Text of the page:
Tuesday, May 10, 2011
Horseradish ~ Herb of the Year
Every year the International Herb Association announces the herb of the year. This designation is based on several criteria. The plant must be able to be grown throughout most of the US. It must be useful in multiple ways such as: culinary, medicinal, historical, attractive to bees, birds, a dye plant, etc. This year the Herb of the Year is HORSERADISH.Horseradish is a member of the Brassicaceae family. It grows in full sun and is hardy as far north as Maine. It prefers moist but not constantly wet soil conditions, can tolerate some drought but water stress will produce bitter roots. Plant it where you want it to be because if you try to move it you will end up with two horseradish plants! Roots are dug in the fall or the following Spring. We have grated our own horseradish here but prefer to buy ours fresh ground at the local farmers market. We love the horseradish flowers as a tangy edible flower in salads. It has a bit of a peppery bite that is quite tasty.Horseradish dates back 3,000 years and has been used as an aphrodesiac, a treatment for tuberculosis, a rub for low back pain. Today is it used mostly for sinus congestion during severe colds.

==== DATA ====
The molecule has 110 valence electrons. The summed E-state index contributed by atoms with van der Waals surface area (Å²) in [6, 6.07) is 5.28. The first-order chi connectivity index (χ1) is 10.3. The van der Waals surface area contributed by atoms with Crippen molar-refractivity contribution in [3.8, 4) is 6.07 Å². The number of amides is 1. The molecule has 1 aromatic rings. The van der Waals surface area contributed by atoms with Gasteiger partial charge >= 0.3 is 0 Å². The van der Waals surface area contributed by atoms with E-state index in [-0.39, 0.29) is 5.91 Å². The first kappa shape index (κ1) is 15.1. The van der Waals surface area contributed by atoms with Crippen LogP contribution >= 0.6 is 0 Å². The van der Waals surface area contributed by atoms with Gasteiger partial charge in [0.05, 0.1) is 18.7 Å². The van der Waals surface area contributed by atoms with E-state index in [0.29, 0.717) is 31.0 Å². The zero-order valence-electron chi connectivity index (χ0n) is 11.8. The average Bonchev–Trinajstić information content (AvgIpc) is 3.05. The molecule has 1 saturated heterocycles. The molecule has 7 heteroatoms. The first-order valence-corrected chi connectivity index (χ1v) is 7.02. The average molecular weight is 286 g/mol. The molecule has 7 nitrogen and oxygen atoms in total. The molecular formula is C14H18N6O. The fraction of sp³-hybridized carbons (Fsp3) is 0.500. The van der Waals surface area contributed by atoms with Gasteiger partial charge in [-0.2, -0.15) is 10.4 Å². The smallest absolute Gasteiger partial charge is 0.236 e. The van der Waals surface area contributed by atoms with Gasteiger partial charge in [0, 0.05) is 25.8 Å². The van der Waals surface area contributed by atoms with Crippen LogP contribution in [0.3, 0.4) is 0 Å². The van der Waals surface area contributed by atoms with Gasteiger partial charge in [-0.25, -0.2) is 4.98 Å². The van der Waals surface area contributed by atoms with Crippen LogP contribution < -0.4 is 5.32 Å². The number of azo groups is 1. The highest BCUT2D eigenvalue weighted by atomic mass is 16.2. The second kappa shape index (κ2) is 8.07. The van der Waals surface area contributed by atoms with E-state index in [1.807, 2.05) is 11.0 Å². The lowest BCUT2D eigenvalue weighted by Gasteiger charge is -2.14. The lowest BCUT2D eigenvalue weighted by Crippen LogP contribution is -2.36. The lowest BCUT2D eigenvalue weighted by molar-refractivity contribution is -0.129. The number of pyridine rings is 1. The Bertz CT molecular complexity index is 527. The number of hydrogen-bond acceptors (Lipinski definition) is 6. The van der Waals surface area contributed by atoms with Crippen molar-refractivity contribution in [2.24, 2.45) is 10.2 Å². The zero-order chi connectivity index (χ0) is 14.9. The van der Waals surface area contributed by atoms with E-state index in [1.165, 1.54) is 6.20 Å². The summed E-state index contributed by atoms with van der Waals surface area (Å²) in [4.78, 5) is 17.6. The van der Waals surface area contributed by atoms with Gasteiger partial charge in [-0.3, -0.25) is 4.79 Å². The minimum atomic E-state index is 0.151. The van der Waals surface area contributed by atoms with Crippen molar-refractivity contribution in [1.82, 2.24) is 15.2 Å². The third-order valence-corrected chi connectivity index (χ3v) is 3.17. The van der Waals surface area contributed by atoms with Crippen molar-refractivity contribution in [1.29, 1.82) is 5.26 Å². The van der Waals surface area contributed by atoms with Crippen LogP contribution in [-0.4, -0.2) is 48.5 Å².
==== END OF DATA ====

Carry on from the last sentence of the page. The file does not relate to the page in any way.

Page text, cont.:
In the US an estimated 24 million pounds of horseradish roots are ground and processed annually to produce approximately 6 million gallons of prepared horseradish! This fat free condiment is a natural food preserver and can be used in many ways: add a splash to tomato juice for a morning wake up, add to mashed potatos, meatloaf, season your pizza sauce with it, make tangy deviled eggs, mix horseradish, apricot preserves and a little mustard for a yummy ham glaze, add 1 Tbsp to 1/2 C french dressing. What is your favorite horseradish use?
Want more on Horseradish? Visit the Herb and Horseradish Festival in Somerset, PA